DRAMA; 1hr 53min

STARRING: Michael Fassbender, Marion Cotillard

Meet the Glums: Cotillard and Fassbender

Shakespeare’s Macbeth, that ripe and mighty tragedy of ravenous back-room ambition run catastrophically amok, is set in the 11th century but its snakebellied politicking couldn’t be more relevant to this pressured world at this very minute. And so it is that from the unforgiving, mist-enshrouded Scottish wilds in which the treacherous skulduggery is set to the bloodied bedchamber of poor, hacked-at King Duncan (David Thewlis), Snowtown director Justin Kurzel’s imposing production hangs heavy with blackly atmospheric menace.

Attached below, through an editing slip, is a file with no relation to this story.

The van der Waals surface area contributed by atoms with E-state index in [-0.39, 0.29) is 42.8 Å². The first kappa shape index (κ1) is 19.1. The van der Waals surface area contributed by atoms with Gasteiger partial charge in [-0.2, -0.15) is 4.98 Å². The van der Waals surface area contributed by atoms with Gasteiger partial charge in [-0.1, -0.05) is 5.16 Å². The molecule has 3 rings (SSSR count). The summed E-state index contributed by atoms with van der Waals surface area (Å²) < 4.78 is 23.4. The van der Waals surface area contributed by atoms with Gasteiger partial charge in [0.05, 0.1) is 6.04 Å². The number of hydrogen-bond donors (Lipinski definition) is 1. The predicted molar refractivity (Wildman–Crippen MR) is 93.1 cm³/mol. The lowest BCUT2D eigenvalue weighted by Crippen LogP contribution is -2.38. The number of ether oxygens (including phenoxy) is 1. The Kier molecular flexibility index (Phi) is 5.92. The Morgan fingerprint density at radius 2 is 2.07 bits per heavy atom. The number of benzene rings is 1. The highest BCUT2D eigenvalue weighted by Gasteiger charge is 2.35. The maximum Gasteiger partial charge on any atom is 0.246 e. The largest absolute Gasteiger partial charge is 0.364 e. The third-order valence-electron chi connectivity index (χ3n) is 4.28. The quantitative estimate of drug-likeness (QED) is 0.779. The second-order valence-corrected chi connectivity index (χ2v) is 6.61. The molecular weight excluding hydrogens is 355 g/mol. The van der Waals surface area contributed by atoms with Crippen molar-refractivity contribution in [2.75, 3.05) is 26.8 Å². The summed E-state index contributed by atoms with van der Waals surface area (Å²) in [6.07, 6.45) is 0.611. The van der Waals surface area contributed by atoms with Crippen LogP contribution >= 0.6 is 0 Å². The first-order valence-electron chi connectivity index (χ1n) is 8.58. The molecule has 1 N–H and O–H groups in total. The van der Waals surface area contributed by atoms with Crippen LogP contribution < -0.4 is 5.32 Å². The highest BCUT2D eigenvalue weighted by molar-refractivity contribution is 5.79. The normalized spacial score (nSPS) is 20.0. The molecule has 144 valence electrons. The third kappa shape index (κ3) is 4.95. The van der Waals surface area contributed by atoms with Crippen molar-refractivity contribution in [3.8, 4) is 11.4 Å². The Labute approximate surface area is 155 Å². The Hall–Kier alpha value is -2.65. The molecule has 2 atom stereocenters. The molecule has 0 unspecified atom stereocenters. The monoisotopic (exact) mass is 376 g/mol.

As the psychologically scarred general Macbeth, Fassbender is a seething wound. Abraded by war and fatally tantalised by witchy guarantees of greatness, he’s driven to kill at his fixated wife’s (an icily ethereal Cotillard) urgent behest, only to crash and burn in the hellfire of karma. Even kingship, ill-gotten as it is, fails to lighten his stygian load. The ghosts of his misdeeds plague him, and in the meantime, his once-steely wife is being ripped to bits by guilt. As well she might! “What’s done cannot be undone,” the Lady immortally and rightly laments. Too true and as in any human folly, then, now and for evermore, too irreparably late.